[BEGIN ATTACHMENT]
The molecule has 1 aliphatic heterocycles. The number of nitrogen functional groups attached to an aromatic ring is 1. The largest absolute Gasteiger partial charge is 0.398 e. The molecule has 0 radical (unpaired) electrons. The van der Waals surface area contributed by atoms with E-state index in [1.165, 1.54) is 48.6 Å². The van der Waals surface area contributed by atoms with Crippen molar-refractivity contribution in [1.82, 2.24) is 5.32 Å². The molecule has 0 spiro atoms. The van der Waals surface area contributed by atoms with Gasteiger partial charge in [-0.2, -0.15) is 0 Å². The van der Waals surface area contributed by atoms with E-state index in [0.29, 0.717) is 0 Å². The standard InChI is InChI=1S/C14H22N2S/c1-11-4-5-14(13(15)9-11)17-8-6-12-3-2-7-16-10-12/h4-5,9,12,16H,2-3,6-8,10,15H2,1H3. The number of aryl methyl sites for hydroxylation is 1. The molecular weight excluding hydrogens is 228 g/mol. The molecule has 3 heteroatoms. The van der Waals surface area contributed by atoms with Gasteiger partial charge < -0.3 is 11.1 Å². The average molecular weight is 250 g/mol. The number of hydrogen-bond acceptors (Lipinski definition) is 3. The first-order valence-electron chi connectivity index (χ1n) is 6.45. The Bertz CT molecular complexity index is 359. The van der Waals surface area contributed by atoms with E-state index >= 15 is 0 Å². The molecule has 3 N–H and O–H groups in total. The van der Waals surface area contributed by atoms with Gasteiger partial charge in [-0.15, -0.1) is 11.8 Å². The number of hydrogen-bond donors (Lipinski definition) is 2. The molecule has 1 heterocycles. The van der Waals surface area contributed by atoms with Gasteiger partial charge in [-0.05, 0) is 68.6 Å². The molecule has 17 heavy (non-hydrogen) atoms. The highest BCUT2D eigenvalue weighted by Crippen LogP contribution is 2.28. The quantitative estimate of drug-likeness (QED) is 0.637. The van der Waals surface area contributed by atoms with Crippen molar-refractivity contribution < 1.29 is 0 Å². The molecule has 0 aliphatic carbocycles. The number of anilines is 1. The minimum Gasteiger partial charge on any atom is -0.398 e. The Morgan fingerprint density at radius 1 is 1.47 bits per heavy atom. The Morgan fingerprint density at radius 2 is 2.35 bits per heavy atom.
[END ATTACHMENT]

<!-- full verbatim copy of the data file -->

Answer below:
The molecule has 1 aliphatic heterocycles. The number of nitrogen functional groups attached to an aromatic ring is 1. The largest absolute Gasteiger partial charge is 0.398 e. The molecule has 0 radical (unpaired) electrons. The van der Waals surface area contributed by atoms with E-state index in [1.165, 1.54) is 48.6 Å². The van der Waals surface area contributed by atoms with Crippen molar-refractivity contribution in [1.82, 2.24) is 5.32 Å². The molecule has 0 spiro atoms. The van der Waals surface area contributed by atoms with Gasteiger partial charge in [-0.2, -0.15) is 0 Å². The van der Waals surface area contributed by atoms with E-state index in [0.29, 0.717) is 0 Å². The standard InChI is InChI=1S/C14H22N2S/c1-11-4-5-14(13(15)9-11)17-8-6-12-3-2-7-16-10-12/h4-5,9,12,16H,2-3,6-8,10,15H2,1H3. The number of aryl methyl sites for hydroxylation is 1. The molecular weight excluding hydrogens is 228 g/mol. The molecule has 3 heteroatoms. The van der Waals surface area contributed by atoms with Gasteiger partial charge < -0.3 is 11.1 Å². The average molecular weight is 250 g/mol. The number of hydrogen-bond acceptors (Lipinski definition) is 3. The first-order valence-electron chi connectivity index (χ1n) is 6.45. The Bertz CT molecular complexity index is 359. The van der Waals surface area contributed by atoms with E-state index >= 15 is 0 Å². The molecule has 3 N–H and O–H groups in total. The van der Waals surface area contributed by atoms with Gasteiger partial charge in [-0.15, -0.1) is 11.8 Å². The number of hydrogen-bond donors (Lipinski definition) is 2. The molecule has 1 heterocycles. The van der Waals surface area contributed by atoms with Gasteiger partial charge in [-0.05, 0) is 68.6 Å². The molecule has 17 heavy (non-hydrogen) atoms. The highest BCUT2D eigenvalue weighted by Crippen LogP contribution is 2.28. The quantitative estimate of drug-likeness (QED) is 0.637. The van der Waals surface area contributed by atoms with Crippen molar-refractivity contribution < 1.29 is 0 Å². The molecule has 0 aliphatic carbocycles. The number of anilines is 1. The minimum Gasteiger partial charge on any atom is -0.398 e. The Morgan fingerprint density at radius 1 is 1.47 bits per heavy atom. The Morgan fingerprint density at radius 2 is 2.35 bits per heavy atom.